Is there any way to backup/dump kernel image without root or twrp/cwm ?

  • Without recovery? Use dd. Without root? Guess not.
    – Andy Yan
    Commented Feb 4, 2017 at 0:28
  • @AndyYan That's sad, I will wait maybe someone have some trick. Commented Feb 4, 2017 at 0:32
  • Same - I do hope so.
    – Andy Yan
    Commented Feb 4, 2017 at 0:33

2 Answers 2


It is possible to dump device partitions without root or custom recovery - if your device has "fastboot" mode and is boot unlocked. I'm not going to describe unlocking the boot loader, but with a fastboot device it is usually pretty easy - search the internet for instructions for your specific device.

You will need a TWRP recovery image for your device, but you don't need to actually install it on the device - we'd just temporarily boot into it to get access to the raw boot partition. Look at https://twrp.me/Devices/ and download the image for your device.


You need to find out which partition you want to backup from the device's storage. Usually there is a by-name directory somewhere under the devices tree that lists all the operating system's partitions with names and physical partition identifiers.

  1. Install ADB and Fastbook command line tools.
  2. On your device, enable "Developer Mode" and then go into the developer settings and enable "USB debugging".
  3. Connect your device to your computer.
  4. On your computer run adb devices and verify your device is listed. You may need to authorize access on the device itself in a popup that will appear.
  5. Run adb shell to go into the device's command line shell
  6. Run find /dev -name 'by-name' 2>/dev/null to find the by-name directory. It should list one, though if there are a couple, it shouldn't be a problem and both should work.
  7. Take the directory name and run ls -la <by-name-directory> (replacing the place holder with the actual directory name)
  8. Find the name of the partition you are interested in - if you want just the kernel, the name is boot, or if your device has multiple slots, it is probably boot_a - and record the physical partition path listed for it. It should be something like /dev/block/mmcblk0p22 (this is on my Mi A1 device - if you have a different one, the number after "p" will be different and possibly even the number before "p").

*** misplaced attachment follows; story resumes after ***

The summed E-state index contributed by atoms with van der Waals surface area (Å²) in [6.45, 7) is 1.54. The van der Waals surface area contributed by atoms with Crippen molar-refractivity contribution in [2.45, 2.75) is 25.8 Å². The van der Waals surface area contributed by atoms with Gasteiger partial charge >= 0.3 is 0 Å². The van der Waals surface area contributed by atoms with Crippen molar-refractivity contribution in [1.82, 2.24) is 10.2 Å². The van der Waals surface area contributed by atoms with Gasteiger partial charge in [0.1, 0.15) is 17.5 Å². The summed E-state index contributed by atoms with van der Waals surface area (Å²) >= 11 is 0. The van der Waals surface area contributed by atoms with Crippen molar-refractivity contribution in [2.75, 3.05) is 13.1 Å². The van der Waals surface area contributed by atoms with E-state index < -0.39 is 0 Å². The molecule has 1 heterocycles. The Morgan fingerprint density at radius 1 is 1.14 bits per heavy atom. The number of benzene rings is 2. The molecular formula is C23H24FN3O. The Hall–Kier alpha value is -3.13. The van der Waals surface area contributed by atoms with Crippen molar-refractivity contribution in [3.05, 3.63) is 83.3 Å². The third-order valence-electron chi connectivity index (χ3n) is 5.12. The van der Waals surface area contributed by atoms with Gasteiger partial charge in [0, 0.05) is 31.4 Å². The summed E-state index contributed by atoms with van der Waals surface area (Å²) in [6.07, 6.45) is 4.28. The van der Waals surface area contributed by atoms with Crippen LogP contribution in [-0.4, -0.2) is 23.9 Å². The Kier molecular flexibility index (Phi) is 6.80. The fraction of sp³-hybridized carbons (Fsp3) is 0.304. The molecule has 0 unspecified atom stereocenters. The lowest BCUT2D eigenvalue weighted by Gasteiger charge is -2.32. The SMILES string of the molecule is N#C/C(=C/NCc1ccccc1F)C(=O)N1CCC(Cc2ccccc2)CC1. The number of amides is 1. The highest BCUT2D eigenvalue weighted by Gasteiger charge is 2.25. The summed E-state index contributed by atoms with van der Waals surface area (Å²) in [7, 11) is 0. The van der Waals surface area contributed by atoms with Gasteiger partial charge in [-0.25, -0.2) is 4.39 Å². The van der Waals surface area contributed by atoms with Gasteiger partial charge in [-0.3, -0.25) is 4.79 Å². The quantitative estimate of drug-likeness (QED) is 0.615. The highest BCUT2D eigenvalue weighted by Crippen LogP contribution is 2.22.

If you do not have a by-name directory on your device, you might want to search the internet for the correct device name, though there are ways to detect the correct partition from within the device - comment if you need help.

Steps to Backup

  1. Reboot your device to the fastboot boot loader. There's usually a boot time key combination for this, on my Xiaomi Mi A1 its POWER + VOLUME-DOWN, but you can also use ADB to do that: execute adb reboot-bootloader to go directly to fastboot mode.
  2. Use fastboot to boot into the TWRP image you downloaded, without installing it on the device: fastboot boot recovery-3.2.1-1.img . It will take a couple of minutes for the device to boot into TWRP, so be patient.
  3. On your computer, run adb pull /dev/block/mmcblk0p22 boot.img, replacing "mmcblk0p22" with the correct boot device path you found in the preparations stage, and "boot.img" with where you actually want to save the kernel boot image.

If your device has multiple boot slots, its probably a good idea to backup both (on my device, for some reason, after a clean install and update, they are not identical).

Good luck.

  • 1
    First to be honest I can't even remember why I needed to dump these images this way. However in your answer you are using twrp (you don't install it but you are using it, we are not lawyers to use loopholes like that :) ), one more thing you have provided a link to download twrp from official site, but much of phones (those not so famous or not high end devices) doesn't even have an unofficial build, so tough luck for a lot of people. However I appreciate the effort, cheers. Commented Jun 1, 2018 at 23:02
  • 1
    Well, if we can't load any custom boot code, then the answer would have to be "no, you can't". You don't have to use official TWRP - you can use any recovery that offers adb access. You didn't mention which device your using, so I had to go with a generic solution. That being said, I wrote this for my own needs, which BTW is using a Xiaomi Mi A1, that is not a high end not overly famous, and it has a TWRP release. I hope this answer helps other people, and if you still want to try it and your missing something (like a TWRP release) - please give more details on your device and I'll try to help
    – Guss
    Commented Jun 1, 2018 at 23:40
  • BRILLIANT!! Excellent Answer!
    – Neeraj
    Commented Jul 2, 2019 at 20:04
  • +1 You might find convenient to list candidate partitions in one shot with: ls -al --color $(find /dev|grep by-name$)
    – antonio
    Commented Jan 16, 2021 at 21:26
  • On some devices this won't work due to bootloader lock. E.g., on my bootloader locked OnePlus 9 when I try to boot twrp, I get "boot is not allowed in Lock State". Commented Dec 25, 2021 at 22:34

I just used

dd if=/dev/block/mmcblk0p15 of=test_boot.img

and then used adb to download the file for a backup of the boot ramfs

  • 4
    To do this you'd need root access on your device (for raw block access through the device tree), and busybox (for dd) - which you'd also need root access to install, through most rooting manuals and/or "su applications" include it. Also, mmcblk0p15 may be right for your device but is unlikely to be correct for devices from other manufacturers (or even the same manufacturer). In my answer I describe a method to find the correct block device for any Android phone.
    – Guss
    Commented Feb 10, 2019 at 13:12

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